Link to this page: http://www.socialistparty.org.uk/issue/523/3860
Safe as houses?
Housing association collapses
MANY HOMEOWNERS face the risk of losing their home because of the effects of the credit crunch, but are housing association tenants completely insulated from the crisis? For the first time ever, an English housing association became insolvent late last year suggesting that they are not protected from the crisis.
Ujima, a "black-led" association with around 5,000 homes, presented a winding-up petition to court saying it was unable to meet its debts as they fell due.
The banks faced a dilemma. Lending to associations was not supposed to be the "subprime" end of the market; this was supposed to be the closest thing to risk-free lending. The banks have lists of homes that they could claim back to get their money back.
However, the prospect of taking over social housing would have provoked a political storm and drawn attention to weakness in their loan books which could threaten them by undermining confidence in the markets.
The Fitch credit rating agency warns that some UK mortgage lenders are likely to have ratings downgraded because on continuing falls in prices.
In this case Ujima's £1 billion assets were handed over to the giant London and Quadrant Group, which has given no commitment to retain Ujima's black community focus.
It is not clear what would happen if a really big association runs into trouble.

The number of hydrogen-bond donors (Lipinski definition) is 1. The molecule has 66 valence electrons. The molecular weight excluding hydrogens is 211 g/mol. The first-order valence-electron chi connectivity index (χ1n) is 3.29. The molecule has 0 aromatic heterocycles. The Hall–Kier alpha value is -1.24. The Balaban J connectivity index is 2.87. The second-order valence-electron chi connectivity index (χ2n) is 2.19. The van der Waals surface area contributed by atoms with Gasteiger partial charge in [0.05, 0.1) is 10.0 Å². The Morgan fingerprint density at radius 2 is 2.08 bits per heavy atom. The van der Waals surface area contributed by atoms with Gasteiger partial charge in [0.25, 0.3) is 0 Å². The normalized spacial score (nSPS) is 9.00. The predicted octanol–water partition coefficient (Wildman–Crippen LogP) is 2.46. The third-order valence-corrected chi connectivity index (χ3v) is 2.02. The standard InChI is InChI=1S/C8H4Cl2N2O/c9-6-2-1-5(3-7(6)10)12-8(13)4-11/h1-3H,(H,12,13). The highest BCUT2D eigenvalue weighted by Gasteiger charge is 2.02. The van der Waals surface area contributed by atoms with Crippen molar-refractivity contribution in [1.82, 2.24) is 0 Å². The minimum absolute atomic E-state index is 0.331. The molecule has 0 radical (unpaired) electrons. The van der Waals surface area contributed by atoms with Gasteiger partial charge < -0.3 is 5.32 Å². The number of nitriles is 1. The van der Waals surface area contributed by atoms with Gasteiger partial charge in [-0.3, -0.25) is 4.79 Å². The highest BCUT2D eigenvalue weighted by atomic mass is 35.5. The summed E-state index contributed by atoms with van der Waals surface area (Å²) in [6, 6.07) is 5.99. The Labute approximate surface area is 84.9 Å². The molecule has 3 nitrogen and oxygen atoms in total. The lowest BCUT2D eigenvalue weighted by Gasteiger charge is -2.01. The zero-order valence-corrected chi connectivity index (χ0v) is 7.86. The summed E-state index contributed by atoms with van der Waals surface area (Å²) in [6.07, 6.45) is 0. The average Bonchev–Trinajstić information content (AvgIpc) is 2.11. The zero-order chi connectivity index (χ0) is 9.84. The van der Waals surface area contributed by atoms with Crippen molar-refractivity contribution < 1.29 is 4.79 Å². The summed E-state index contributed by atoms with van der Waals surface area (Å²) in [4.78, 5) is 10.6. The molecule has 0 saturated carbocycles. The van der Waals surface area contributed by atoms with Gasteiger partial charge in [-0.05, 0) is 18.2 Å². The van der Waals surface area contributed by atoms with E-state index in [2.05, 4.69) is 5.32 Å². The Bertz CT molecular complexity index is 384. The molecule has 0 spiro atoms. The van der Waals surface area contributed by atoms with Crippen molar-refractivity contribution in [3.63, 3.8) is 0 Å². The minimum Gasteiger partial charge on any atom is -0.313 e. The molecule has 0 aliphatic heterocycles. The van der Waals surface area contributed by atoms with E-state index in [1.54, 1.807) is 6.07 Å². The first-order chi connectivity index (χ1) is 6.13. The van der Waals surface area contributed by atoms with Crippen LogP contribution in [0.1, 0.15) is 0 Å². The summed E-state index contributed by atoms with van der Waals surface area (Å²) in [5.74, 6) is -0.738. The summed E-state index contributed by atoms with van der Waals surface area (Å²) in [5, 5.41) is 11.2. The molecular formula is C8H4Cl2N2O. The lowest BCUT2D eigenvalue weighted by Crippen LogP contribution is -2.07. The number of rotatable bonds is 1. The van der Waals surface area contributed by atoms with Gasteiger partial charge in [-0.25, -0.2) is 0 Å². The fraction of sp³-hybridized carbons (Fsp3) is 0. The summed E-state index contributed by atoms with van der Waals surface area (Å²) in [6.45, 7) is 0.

Council tenants, faced with the possibility of their homes being handed over to a housing association, should take this experience as a warning when they are told about associations' ability to borrow to do repairs, or are given assurances about local accountability.
Ujima seems to have hit the rocks because of grandiose but badly managed growth plans combining with the decline in the property market and the difficulty of raising money from panicky banks.
The government's plans to increase the amount of affordable housing are based on pushing associations to borrow in order to build more. Any fall in property prices must be a risk for organisations that buy up land for future development.
Traditionally, associations have benefited from cheap borrowing rates because they were seen as safe; small wonder that the Council of Mortgage Lenders has spoken of an "upward pressure" on interest rates for associations.
It would be foolish to rule out the possibility of another collapse but, short of this, housing associations will have less to spend on repairs and services for their tenants.
In The Socialist 4 March 2008:
Socialist Party NHS campaign
International Women's Day
Environment and socialism
Socialist Party news and analysis
International socialist news and analysis
Workplace news and analysis